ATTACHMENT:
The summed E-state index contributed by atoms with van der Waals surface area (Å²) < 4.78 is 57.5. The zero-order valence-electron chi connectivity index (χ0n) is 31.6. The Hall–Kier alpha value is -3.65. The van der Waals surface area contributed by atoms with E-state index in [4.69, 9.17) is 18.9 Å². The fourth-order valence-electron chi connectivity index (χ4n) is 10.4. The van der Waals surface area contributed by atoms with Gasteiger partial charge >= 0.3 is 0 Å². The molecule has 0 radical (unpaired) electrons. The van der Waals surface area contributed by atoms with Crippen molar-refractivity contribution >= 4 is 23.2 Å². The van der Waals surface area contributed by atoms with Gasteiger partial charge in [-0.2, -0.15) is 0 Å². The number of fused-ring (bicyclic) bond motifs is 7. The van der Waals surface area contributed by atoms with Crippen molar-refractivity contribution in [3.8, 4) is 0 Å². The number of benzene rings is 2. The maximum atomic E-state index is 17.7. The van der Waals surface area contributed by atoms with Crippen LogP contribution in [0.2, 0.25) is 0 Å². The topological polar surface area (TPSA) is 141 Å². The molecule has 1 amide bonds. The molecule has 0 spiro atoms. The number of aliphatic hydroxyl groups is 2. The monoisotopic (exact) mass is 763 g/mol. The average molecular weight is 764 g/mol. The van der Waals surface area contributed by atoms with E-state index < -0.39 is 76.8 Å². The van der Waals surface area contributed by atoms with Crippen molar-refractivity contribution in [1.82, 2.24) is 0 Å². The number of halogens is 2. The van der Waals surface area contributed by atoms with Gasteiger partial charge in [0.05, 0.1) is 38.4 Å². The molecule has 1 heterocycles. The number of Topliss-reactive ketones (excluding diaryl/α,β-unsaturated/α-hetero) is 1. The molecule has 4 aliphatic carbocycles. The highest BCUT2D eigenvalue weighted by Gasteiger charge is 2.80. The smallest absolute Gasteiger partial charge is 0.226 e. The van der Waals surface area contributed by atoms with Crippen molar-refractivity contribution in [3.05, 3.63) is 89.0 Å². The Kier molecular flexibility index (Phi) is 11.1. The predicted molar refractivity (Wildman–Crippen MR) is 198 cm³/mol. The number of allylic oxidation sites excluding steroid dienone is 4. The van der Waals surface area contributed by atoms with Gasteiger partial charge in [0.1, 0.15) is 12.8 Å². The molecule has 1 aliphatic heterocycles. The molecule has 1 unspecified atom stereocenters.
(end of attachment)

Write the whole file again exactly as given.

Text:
The summed E-state index contributed by atoms with van der Waals surface area (Å²) < 4.78 is 57.5. The zero-order valence-electron chi connectivity index (χ0n) is 31.6. The Hall–Kier alpha value is -3.65. The van der Waals surface area contributed by atoms with E-state index in [4.69, 9.17) is 18.9 Å². The fourth-order valence-electron chi connectivity index (χ4n) is 10.4. The van der Waals surface area contributed by atoms with Gasteiger partial charge >= 0.3 is 0 Å². The molecule has 0 radical (unpaired) electrons. The van der Waals surface area contributed by atoms with Crippen molar-refractivity contribution >= 4 is 23.2 Å². The van der Waals surface area contributed by atoms with Gasteiger partial charge in [-0.2, -0.15) is 0 Å². The number of fused-ring (bicyclic) bond motifs is 7. The van der Waals surface area contributed by atoms with Crippen molar-refractivity contribution in [3.8, 4) is 0 Å². The number of benzene rings is 2. The maximum atomic E-state index is 17.7. The van der Waals surface area contributed by atoms with Crippen LogP contribution in [0.2, 0.25) is 0 Å². The topological polar surface area (TPSA) is 141 Å². The molecule has 1 amide bonds. The molecule has 0 spiro atoms. The number of aliphatic hydroxyl groups is 2. The monoisotopic (exact) mass is 763 g/mol. The average molecular weight is 764 g/mol. The van der Waals surface area contributed by atoms with E-state index < -0.39 is 76.8 Å². The van der Waals surface area contributed by atoms with Crippen molar-refractivity contribution in [1.82, 2.24) is 0 Å². The number of halogens is 2. The van der Waals surface area contributed by atoms with Gasteiger partial charge in [0.05, 0.1) is 38.4 Å². The molecule has 1 heterocycles. The number of Topliss-reactive ketones (excluding diaryl/α,β-unsaturated/α-hetero) is 1. The molecule has 4 aliphatic carbocycles. The highest BCUT2D eigenvalue weighted by Gasteiger charge is 2.80. The smallest absolute Gasteiger partial charge is 0.226 e. The van der Waals surface area contributed by atoms with Crippen molar-refractivity contribution in [3.05, 3.63) is 89.0 Å². The Kier molecular flexibility index (Phi) is 11.1. The predicted molar refractivity (Wildman–Crippen MR) is 198 cm³/mol. The number of allylic oxidation sites excluding steroid dienone is 4. The van der Waals surface area contributed by atoms with Gasteiger partial charge in [0.1, 0.15) is 12.8 Å². The molecule has 1 aliphatic heterocycles. The molecule has 1 unspecified atom stereocenters.